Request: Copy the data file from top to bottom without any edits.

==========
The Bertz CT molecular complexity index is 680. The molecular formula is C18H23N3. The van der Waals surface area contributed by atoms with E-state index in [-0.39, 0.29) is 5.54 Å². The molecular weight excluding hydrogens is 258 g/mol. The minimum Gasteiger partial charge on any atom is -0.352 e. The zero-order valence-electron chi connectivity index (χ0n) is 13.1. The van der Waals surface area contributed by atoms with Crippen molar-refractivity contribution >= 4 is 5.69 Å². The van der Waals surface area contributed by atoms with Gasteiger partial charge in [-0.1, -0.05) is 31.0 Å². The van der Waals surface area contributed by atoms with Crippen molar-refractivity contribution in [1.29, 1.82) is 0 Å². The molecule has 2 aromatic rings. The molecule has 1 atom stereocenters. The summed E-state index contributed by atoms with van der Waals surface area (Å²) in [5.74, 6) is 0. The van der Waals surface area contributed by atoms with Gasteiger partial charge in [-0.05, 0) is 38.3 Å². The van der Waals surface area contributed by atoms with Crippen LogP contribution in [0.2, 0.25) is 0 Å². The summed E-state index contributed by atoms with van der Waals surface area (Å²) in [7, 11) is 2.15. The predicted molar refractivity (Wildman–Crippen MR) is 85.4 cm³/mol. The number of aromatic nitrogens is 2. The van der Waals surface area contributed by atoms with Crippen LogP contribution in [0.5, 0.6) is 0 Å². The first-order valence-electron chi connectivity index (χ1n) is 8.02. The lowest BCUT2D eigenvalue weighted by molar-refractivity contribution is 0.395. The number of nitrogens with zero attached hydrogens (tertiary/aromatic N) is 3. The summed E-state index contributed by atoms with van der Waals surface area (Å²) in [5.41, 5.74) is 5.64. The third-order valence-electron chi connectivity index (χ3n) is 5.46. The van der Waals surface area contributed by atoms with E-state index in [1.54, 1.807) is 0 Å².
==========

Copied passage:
The Bertz CT molecular complexity index is 680. The molecular formula is C18H23N3. The van der Waals surface area contributed by atoms with E-state index in [-0.39, 0.29) is 5.54 Å². The molecular weight excluding hydrogens is 258 g/mol. The minimum Gasteiger partial charge on any atom is -0.352 e. The zero-order valence-electron chi connectivity index (χ0n) is 13.1. The van der Waals surface area contributed by atoms with Crippen molar-refractivity contribution >= 4 is 5.69 Å². The van der Waals surface area contributed by atoms with Gasteiger partial charge in [-0.1, -0.05) is 31.0 Å². The van der Waals surface area contributed by atoms with Crippen molar-refractivity contribution in [1.29, 1.82) is 0 Å². The molecule has 2 aromatic rings. The molecule has 1 atom stereocenters. The summed E-state index contributed by atoms with van der Waals surface area (Å²) in [5.74, 6) is 0. The van der Waals surface area contributed by atoms with Gasteiger partial charge in [-0.05, 0) is 38.3 Å². The van der Waals surface area contributed by atoms with Crippen LogP contribution in [0.2, 0.25) is 0 Å². The summed E-state index contributed by atoms with van der Waals surface area (Å²) in [7, 11) is 2.15. The predicted molar refractivity (Wildman–Crippen MR) is 85.4 cm³/mol. The number of aromatic nitrogens is 2. The van der Waals surface area contributed by atoms with Crippen LogP contribution in [0.5, 0.6) is 0 Å². The first-order valence-electron chi connectivity index (χ1n) is 8.02. The lowest BCUT2D eigenvalue weighted by molar-refractivity contribution is 0.395. The number of nitrogens with zero attached hydrogens (tertiary/aromatic N) is 3. The summed E-state index contributed by atoms with van der Waals surface area (Å²) in [5.41, 5.74) is 5.64. The third-order valence-electron chi connectivity index (χ3n) is 5.46. The van der Waals surface area contributed by atoms with E-state index in [1.54, 1.807) is 0 Å².